Acclaimed filmmaker and activist Ava DuVernay is partnering with Signature African Art to present a two-part exhibition of work by African artists reflecting on the Black diaspora in Europe and America. Say My Name — a reference to #SayHerName, the 2014 movement to amplify the names of Black female victims of police violence — will open in London in October and in February 2021 in Los Angeles, coinciding with Black History Month in the UK and US.
Of the proceeds from sales of the works, 40% will benefit DuVernay’s Law Enforcement Accountability Project (LEAP), launched this year to document stories of police abuse through different art forms, including film, literature, poetry, theatre, dance, fine art and music.
Many of the paintings and sculptures included in Say My Name will recognize both eminent Black activists as well as Black people who lost their lives to police brutality — from a portrait of civil rights advocate Angela Davis by artist Dennis Osakue, known for his photorealistic depictions; to a nine-panel ode to George Floyd by Nigerian artist Oluwole Omofemi, referencing the approximate nine minutes that former officer Derek Chauvin pressed his knee on Floyd’s neck.
“Art is a disruptive and propulsive force. Creative expression is one of the most powerful tools that we can employ to activate and ignite change,” DuVernay said in a statement about the exhibition.
DuVernay, the first Black woman to be nominated for a Golden Globe Award for Best Director and the first to win the Sundance Film Festival’s directing award, is known for numerous works that examine the past and present of racism in America. Her 2016 documentary film 13th plumbs the intertwined histories of slavery and mass incarceration; When They See Us, her most recent Netflix miniseries, exposes the wrongful conviction of a group of young boys of color known as the “Central Park Five” in 1989.
“We are excited for our artists to have the platform to express their feelings and opinions,” said Signature African Art director Khalil Akar, who is curating both iterations of the show.
“The exhibition covers a diverse range of issues, and truth be told there are still so many stories and issues we need to address, which we will be hoping to do in our future shows,” he added. “This is a wonderful opportunity to have African artists speak out and connect issues arising in the USA, Europe and Africa.”
The London exhibition will include works by artists Samson Akinnire, Moufouli Bello, Dandelion Eghosa, Taiye Erewele, Giggs Kgole, Djakou Nathalie, Anthony Nsofor, Adjaratou Ouedraogo, Demola Ogunajo, Ayanfe Olarinde, Oluwole Omofemi, Dennis Osakue, and Ejiro Owigho.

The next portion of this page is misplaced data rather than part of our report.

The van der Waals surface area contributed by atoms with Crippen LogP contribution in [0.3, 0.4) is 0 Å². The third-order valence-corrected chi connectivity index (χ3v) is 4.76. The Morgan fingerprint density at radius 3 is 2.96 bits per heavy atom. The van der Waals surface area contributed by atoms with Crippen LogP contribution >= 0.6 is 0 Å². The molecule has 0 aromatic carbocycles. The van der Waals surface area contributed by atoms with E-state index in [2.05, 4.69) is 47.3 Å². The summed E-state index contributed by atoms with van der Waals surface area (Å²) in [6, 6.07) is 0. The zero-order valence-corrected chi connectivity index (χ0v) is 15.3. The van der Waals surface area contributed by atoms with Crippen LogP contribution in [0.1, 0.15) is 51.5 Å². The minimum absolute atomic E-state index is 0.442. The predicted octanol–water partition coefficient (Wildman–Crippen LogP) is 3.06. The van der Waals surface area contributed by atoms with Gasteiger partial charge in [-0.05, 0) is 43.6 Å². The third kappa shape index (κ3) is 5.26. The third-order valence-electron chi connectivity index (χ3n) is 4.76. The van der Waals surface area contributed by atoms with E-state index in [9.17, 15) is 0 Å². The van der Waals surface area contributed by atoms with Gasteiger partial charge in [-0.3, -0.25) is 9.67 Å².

Say My Name opens at Signature African Art (20 Davies St, Mayfair, London W1K 3DT) on October 27 and will run through November 28, 2020.
The artist’s portrait of her mother, painted in 1977 and reproduced on the vaporetti of Venice, may be one of the most evocative artworks in the Biennale.
A new box set of four of the Iranian director’s features offers a great opportunity to get to know his singular style.
Shows at the Hudson Valley’s Hessel Museum of Art feature artists Dara Birnbaum and Martine Syms, as well as new scholarship on Black melancholia as an artistic and critical practice.
It’s not a “greatest hits” show, or a comprehensive survey; rather, it is a starting point to reconsider an expansive vision of Chicana/o art.
“I’m focused on contemporary Native American stories, the modern-day ups and downs of that lifestyle, but I’m not trying to do it in a traditional manner,” the award-winning filmmaker told Hyperallergic in an interview.
PLEASE SEND TO REAL LIFE: Ray Johnson Photographs reveals the “career in photography” that occupied the artist in the last three years of his life.
The Tweet comparing an ominous screen capture from the Tucker Carlson Show to one of Holzer’s Truisms is being sold as an NFT to benefit crucial organizations in the wake of the Supreme Court decision.
Rapper Maykel “Osorbo” Pérez was sentenced to nine years.
Contemporary Black-Indigenous women artists Rodslen Brown, Joelle Joyner, Moira Pernambuco, Paige Pettibon, Monica Rickert-Bolter, and Storme Webber are featured in this digital exhibition.
On the day of the Supreme Court’s decision to undo 50 years of constitutional rights to abortion, artist Elana Mann’s “protest rattles” feel especially poignant and urgent.
This week, Title IX celebrates 50 years, the trouble with pronouns, a writer’s hilarious response to plagiarism allegations, and much more.
Since antiquity, women’s eyebrows have been sites of intense scrutiny, constantly shifting between trend cycles.